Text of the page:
Water Is The Best Way to Hydrate
August is here and along with that comes going back to school and preparation for
fall sports and events, including two-a-day practices. Combine that with high temperatures
and that can form a deadly scenario if not handled properly.
TEXARKANA, Ark. –
August is here and along with that comes going back to school and preparation for fall sports and events, including two-a-day practices. Combine practice twice a day with high temperatures, sweat and heat indexes above the 100 degree mark, and that can form a deadly scenario if not handled properly.
Water is the most important thing you can have with you. It is calorie free, doesn’t cost anything (if you fill your own bottle or thermos) and does wonders for performance. Unfortunately, the most common beverage you will likely find at these practices is sports drinks, not water.
What could be wrong with sports drinks? They replace electrolytes, right? Electrolytes are salts and minerals that conduct electricity in the body. If our body doesn’t have enough electrolytes, it can affect our muscles, causing them to not contract correctly. That includes our leg muscles, arm muscles, or even heart muscle. Our body does a great job of balancing electrolytes by keeping them when we need them and disposing of them when we do not. When we sweat a lot, we lose additional electrolytes and it becomes very important to replace them. But does drinking sports drinks exclusively do us any good?
Why should you not drink sports drinks exclusively? They generally have a lot of ingredients that claim to give you more energy, and they claim that they prevent dehydration, but do they really? If you are properly fueling your body and eating a well-balanced sports diet, you won’t need the pick me up the sports drink claims to give you.
If you are going to hydrate with sports drinks, be smart in your choice. You should not drink sports drinks exclusively. Hydrate with water first, it should be your first drink of choice. If you do choose to have a sport drink, have one and hydrate the rest with water. Check the ingredient list on the bottle and the serving size. There should be no more than 6-7 carbohydrates per serving. For every four grams of sugar, you are consuming 1 teaspoon of sugar. Let’s say you are consuming a sports drink that contains 3 servings per bottle, with 16 grams of sugar. Seems simple enough until you realize you have to multiply that 16 grams of sugar times three. You now are consuming 48 grams of sugar in each bottle. To complicate that even more, we know that there is one teaspoon of sugar in four grams of sugar. So now we will divide our 48 grams of sugar by 4, since we know there are 4 grams of sugar equals a teaspoon and we have 12 teaspoons of sugar in one bottle of sports drink. So basically, if you were to measure out the 12 teaspoons of sugar, you would have one fourth cup of sugar. Is that really what you want to put in your body after strenuous exercise or practice?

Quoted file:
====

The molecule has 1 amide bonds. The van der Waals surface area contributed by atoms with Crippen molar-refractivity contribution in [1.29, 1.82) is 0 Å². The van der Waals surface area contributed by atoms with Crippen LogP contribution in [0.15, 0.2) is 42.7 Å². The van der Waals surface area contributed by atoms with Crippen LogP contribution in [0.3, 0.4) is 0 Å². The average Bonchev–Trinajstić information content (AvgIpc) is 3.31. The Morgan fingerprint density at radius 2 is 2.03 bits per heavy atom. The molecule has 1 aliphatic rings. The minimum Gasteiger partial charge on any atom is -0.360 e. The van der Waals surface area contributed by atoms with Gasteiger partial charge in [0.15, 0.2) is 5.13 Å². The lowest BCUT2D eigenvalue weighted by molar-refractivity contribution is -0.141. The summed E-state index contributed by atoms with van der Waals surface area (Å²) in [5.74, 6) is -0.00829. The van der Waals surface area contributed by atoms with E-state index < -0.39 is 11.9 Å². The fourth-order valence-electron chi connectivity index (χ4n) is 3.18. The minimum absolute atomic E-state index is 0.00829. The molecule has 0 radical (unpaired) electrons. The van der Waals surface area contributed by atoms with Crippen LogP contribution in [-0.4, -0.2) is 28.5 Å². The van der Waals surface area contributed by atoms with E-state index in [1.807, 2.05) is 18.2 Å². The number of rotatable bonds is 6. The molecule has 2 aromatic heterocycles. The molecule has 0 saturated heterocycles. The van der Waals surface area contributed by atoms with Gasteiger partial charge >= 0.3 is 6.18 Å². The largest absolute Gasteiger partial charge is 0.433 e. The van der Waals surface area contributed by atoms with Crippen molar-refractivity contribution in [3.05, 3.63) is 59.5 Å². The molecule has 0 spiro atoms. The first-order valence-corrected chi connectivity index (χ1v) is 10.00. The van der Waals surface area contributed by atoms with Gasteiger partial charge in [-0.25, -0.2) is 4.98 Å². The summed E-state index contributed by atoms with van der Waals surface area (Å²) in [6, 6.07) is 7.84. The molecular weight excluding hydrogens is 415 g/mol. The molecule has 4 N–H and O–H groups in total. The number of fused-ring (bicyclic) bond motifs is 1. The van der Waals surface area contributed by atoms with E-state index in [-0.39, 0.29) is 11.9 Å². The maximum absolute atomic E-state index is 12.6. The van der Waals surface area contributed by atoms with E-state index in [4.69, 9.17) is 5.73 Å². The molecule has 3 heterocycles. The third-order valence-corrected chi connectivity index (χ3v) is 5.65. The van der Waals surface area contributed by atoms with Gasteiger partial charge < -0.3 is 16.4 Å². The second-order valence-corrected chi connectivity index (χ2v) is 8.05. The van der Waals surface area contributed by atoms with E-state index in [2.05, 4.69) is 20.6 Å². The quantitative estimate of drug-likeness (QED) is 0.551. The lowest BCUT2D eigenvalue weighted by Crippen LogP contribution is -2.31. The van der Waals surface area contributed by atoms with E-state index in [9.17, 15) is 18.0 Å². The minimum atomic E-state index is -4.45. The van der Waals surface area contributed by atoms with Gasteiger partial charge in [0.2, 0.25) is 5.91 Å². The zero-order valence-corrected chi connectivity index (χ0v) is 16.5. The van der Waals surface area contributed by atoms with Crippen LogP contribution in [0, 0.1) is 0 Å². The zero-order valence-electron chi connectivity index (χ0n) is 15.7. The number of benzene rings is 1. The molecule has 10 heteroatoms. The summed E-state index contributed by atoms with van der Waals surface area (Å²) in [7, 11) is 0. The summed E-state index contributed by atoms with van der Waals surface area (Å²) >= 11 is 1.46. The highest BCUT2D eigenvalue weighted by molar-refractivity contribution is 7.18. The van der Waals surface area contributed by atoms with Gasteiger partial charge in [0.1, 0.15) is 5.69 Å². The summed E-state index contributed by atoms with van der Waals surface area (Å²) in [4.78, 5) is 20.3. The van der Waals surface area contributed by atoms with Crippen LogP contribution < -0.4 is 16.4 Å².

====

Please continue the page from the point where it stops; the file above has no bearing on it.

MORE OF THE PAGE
Water is essential for our bodies to function properly, and a great moisturizer for our skin and body. Our body is said to be about 60 to 70 percent water. Our muscles, lungs, brain, and blood all contain water. We need water to regulate our body temperature and to carry nutrients to all our organs. It also transports oxygen to our cells, removes waste, and protects our joints and organs.
Don’t wait until you feel thirsty to drink something. If you are thirsty, you may have already begun the dehydration process. Sometimes the brain doesn’t get the signal that you are thirsty.
Make sure that water is handy at home as well as practice. Fill a container with tap water and put it in the fridge for the next time someone is looking for an ice-cold thirst quencher.
Although it is extremely rare in healthy adults, it is possible to drink too much water. If you are concerned about drinking too much or too little water, let your doctor help you determine the amount that is best for you.
If you have questions, contact me at the University of Arkansas Division of Agriculture, Miller County Extension office.
By Carla Haley-Hadley
County Extension Agent - FCS
The Cooperative Extension Service
U of A System Division of Agriculture
Media Contact: Carla Haley-Hadley
County Extension Agent - FCS
U of A Division of Agriculture
Cooperative Extension Service
400 Laurel Street, Suite 215 Texarkana AR 71854
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